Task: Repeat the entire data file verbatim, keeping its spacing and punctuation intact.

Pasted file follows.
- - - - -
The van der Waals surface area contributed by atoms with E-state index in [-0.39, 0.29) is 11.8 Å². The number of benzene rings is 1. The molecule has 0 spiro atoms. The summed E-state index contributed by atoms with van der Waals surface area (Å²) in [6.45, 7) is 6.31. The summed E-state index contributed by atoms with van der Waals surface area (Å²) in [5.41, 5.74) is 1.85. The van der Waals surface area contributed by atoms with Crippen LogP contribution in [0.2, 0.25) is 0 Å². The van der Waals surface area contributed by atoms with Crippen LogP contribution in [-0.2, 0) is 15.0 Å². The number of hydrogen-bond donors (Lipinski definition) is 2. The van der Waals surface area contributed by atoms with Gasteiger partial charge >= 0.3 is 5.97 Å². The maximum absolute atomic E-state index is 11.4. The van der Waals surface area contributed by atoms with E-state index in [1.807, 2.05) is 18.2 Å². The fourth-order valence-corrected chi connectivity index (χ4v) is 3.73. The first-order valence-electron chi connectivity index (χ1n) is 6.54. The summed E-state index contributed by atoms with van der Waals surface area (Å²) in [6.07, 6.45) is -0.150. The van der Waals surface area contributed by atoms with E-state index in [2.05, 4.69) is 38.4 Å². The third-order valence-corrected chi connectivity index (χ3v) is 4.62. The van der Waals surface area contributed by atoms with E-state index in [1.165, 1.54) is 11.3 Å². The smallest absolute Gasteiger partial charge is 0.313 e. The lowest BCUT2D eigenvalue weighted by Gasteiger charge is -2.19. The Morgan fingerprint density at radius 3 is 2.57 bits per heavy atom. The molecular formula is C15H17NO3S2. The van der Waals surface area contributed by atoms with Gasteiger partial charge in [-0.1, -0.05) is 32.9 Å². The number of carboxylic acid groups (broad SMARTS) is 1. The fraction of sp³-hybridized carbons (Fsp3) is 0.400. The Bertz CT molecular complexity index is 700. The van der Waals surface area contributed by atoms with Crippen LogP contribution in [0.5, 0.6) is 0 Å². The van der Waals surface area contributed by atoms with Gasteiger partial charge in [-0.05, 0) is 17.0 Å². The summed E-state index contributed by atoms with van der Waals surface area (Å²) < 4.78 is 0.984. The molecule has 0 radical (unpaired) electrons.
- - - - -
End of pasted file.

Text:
The van der Waals surface area contributed by atoms with E-state index in [-0.39, 0.29) is 11.8 Å². The number of benzene rings is 1. The molecule has 0 spiro atoms. The summed E-state index contributed by atoms with van der Waals surface area (Å²) in [6.45, 7) is 6.31. The summed E-state index contributed by atoms with van der Waals surface area (Å²) in [5.41, 5.74) is 1.85. The van der Waals surface area contributed by atoms with Crippen LogP contribution in [0.2, 0.25) is 0 Å². The van der Waals surface area contributed by atoms with Crippen LogP contribution in [-0.2, 0) is 15.0 Å². The number of hydrogen-bond donors (Lipinski definition) is 2. The van der Waals surface area contributed by atoms with Gasteiger partial charge >= 0.3 is 5.97 Å². The maximum absolute atomic E-state index is 11.4. The van der Waals surface area contributed by atoms with E-state index in [1.807, 2.05) is 18.2 Å². The fourth-order valence-corrected chi connectivity index (χ4v) is 3.73. The first-order valence-electron chi connectivity index (χ1n) is 6.54. The summed E-state index contributed by atoms with van der Waals surface area (Å²) in [6.07, 6.45) is -0.150. The van der Waals surface area contributed by atoms with E-state index in [2.05, 4.69) is 38.4 Å². The third-order valence-corrected chi connectivity index (χ3v) is 4.62. The van der Waals surface area contributed by atoms with E-state index in [1.165, 1.54) is 11.3 Å². The smallest absolute Gasteiger partial charge is 0.313 e. The lowest BCUT2D eigenvalue weighted by Gasteiger charge is -2.19. The Morgan fingerprint density at radius 3 is 2.57 bits per heavy atom. The molecular formula is C15H17NO3S2. The van der Waals surface area contributed by atoms with Gasteiger partial charge in [-0.1, -0.05) is 32.9 Å². The number of carboxylic acid groups (broad SMARTS) is 1. The fraction of sp³-hybridized carbons (Fsp3) is 0.400. The Bertz CT molecular complexity index is 700. The van der Waals surface area contributed by atoms with Crippen LogP contribution in [0.5, 0.6) is 0 Å². The van der Waals surface area contributed by atoms with Gasteiger partial charge in [-0.05, 0) is 17.0 Å². The summed E-state index contributed by atoms with van der Waals surface area (Å²) < 4.78 is 0.984. The molecule has 0 radical (unpaired) electrons.